Controller 82 may be in communication with operator interface device 32, implement pump 58, and other components of steering and/or implement circuits 36, 38 to regulate operations of hydraulic system 34 in response to input from operator interface device 32 and implement pump 58. Controller 82 may embody a single or multiple microprocessors, field programmable gate arrays (FPGAs), digital signal processors (DSPs), etc. that include a means for controlling an operation of hydraulic system 34 in response to the signals received from operator interface device 32 and implement pump 58. Numerous commercially available microprocessors can be configured to perform the functions of controller 82. It should be appreciated that controller 82 could readily embody a microprocessor separate from that controlling other non-hydraulic related power system functions, or that controller 82 could be integral with a general power system microprocessor and be capable of controlling numerous power system functions and modes of operation. If separate from the general power system microprocessor, controller 82 may communicate with the general power system microprocessor via datalinks or other methods. Various other known circuits may be associated with controller 82, including power supply circuitry, signal-conditioning circuitry, actuator driver circuitry (i.e., circuitry powering solenoids, motors, or piezo actuators), and communication circuitry.

Steering and implement circuits 36, 38 may be fluidly interconnected by way of a flow-sharing valve arrangement 83 that is regulated by controller 82. In particular, in some situations, the output of implement pump 58 may be insufficient to satisfy operator demands for implement movement. In these situations, flow-sharing valve arrangement 83 may be controlled to share excess pressurized fluid from steering circuit 36 with implement circuit 38. For this reason, flow-sharing valve arrangement 83 may include a supplemental supply passage 84 that selectively connects steering pump 40 of steering circuit 36 to supply passage 66 and/or tilt and lift control valves 60, 62 of implement circuit 38.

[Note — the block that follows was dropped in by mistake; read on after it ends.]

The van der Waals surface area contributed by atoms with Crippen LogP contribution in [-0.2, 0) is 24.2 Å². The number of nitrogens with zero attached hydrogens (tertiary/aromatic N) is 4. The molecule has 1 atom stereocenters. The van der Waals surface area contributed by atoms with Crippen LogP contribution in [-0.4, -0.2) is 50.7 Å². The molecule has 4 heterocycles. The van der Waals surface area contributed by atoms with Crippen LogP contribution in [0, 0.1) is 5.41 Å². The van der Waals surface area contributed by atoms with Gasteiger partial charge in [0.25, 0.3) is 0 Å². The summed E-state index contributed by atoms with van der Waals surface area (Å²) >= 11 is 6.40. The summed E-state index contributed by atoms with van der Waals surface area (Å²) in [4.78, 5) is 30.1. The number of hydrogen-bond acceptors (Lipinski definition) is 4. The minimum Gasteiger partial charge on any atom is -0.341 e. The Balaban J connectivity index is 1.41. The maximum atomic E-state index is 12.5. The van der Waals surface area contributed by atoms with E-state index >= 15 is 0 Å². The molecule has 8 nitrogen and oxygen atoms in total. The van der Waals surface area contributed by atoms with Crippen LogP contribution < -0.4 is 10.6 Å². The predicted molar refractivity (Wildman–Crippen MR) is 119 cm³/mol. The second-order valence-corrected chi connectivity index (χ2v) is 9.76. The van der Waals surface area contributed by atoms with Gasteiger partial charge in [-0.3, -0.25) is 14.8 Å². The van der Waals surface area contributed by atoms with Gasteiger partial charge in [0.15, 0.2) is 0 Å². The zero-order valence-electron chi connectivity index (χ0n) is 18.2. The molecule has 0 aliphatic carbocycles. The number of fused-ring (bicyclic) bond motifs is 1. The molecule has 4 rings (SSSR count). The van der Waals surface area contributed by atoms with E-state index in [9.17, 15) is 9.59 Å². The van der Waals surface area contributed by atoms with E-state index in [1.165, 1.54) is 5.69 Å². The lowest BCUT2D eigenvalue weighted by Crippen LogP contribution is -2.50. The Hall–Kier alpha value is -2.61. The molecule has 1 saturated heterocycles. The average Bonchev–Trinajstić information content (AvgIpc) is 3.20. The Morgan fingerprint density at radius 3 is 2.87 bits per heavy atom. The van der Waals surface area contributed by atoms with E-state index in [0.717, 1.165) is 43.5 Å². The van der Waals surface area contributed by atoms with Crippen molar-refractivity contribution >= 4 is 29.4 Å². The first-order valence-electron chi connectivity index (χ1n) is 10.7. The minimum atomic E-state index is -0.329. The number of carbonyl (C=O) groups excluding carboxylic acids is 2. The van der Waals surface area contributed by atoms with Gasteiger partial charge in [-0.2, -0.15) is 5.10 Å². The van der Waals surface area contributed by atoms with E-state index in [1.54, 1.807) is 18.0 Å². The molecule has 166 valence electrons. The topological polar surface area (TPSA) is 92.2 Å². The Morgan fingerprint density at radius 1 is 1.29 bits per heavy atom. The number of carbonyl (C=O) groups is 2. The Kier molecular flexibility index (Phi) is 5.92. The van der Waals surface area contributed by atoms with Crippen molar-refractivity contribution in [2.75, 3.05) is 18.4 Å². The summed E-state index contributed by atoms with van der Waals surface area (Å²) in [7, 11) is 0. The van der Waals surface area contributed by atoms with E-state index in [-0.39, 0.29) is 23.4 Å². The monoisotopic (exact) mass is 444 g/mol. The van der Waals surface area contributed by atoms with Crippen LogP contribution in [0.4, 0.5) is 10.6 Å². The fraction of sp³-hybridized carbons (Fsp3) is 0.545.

Flow-sharing valve arrangement 83 may also include a control valve 86 associated with supplemental supply passage 84 to regulate fluid flow from steering circuit 36 to implement circuit 38. Control valve 86 may include a solenoid-operated element 88 in communication with controller 82 and fluidly connected to a pilot-operated element 90. Solenoid-operated element 88 may be a proportional type of element that is selectively energized by controller 82 to move to any position between a first position (shown in FIG. 3) at which an end of pilot-operated element 90 is exposed to pressurized pilot fluid, and a second position (shown in FIG. 2) at which the pressurized fluid acting on the end of pilot-operated element 90 is relieved. Pilot-operated element 90 may be moved by pilot fluid passing through solenoid-operated element 88 against a spring bias between a first or flow-passing position (shown in FIG. 3) and a second or flow-blocking position (shown in FIG. 2). When pilot-operated element 90 is in the first position, pressurized fluid from steering circuit 36 may flow to implement circuit 38 via supplemental supply passage 84. When pilot-operated element 90 is in the second position, fluid flow through supplemental supply passage 84 may be inhibited by pilot-operated element 90. The pilot fluid passing through solenoid-operated element 88 to pilot-operated element 90 may be provided by any pump of machine 10, for example by implement pump 58, by steering pump 40, and/or by another pump.